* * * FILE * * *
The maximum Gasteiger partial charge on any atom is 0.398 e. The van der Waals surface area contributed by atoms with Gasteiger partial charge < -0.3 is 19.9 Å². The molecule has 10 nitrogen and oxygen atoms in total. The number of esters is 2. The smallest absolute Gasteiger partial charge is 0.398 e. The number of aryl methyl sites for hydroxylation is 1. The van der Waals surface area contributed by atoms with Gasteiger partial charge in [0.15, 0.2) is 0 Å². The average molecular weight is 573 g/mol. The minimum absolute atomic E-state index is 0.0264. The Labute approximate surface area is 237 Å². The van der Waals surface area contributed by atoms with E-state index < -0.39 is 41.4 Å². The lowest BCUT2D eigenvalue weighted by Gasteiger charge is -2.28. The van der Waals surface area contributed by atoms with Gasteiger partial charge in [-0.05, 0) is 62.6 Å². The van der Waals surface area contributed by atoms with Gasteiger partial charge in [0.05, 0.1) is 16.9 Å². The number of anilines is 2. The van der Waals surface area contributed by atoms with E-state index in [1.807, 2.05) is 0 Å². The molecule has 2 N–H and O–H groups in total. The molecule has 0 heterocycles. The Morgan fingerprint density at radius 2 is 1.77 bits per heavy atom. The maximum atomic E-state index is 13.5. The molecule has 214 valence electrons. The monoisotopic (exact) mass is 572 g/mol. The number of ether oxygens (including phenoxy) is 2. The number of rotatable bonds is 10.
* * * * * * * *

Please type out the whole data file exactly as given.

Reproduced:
The maximum Gasteiger partial charge on any atom is 0.398 e. The van der Waals surface area contributed by atoms with Gasteiger partial charge < -0.3 is 19.9 Å². The molecule has 10 nitrogen and oxygen atoms in total. The number of esters is 2. The smallest absolute Gasteiger partial charge is 0.398 e. The number of aryl methyl sites for hydroxylation is 1. The van der Waals surface area contributed by atoms with Gasteiger partial charge in [0.15, 0.2) is 0 Å². The average molecular weight is 573 g/mol. The minimum absolute atomic E-state index is 0.0264. The Labute approximate surface area is 237 Å². The van der Waals surface area contributed by atoms with E-state index < -0.39 is 41.4 Å². The lowest BCUT2D eigenvalue weighted by Gasteiger charge is -2.28. The van der Waals surface area contributed by atoms with Gasteiger partial charge in [-0.05, 0) is 62.6 Å². The van der Waals surface area contributed by atoms with Gasteiger partial charge in [0.05, 0.1) is 16.9 Å². The number of anilines is 2. The van der Waals surface area contributed by atoms with E-state index in [1.807, 2.05) is 0 Å². The molecule has 2 N–H and O–H groups in total. The molecule has 0 heterocycles. The Morgan fingerprint density at radius 2 is 1.77 bits per heavy atom. The maximum atomic E-state index is 13.5. The molecule has 214 valence electrons. The monoisotopic (exact) mass is 572 g/mol. The number of ether oxygens (including phenoxy) is 2. The number of rotatable bonds is 10.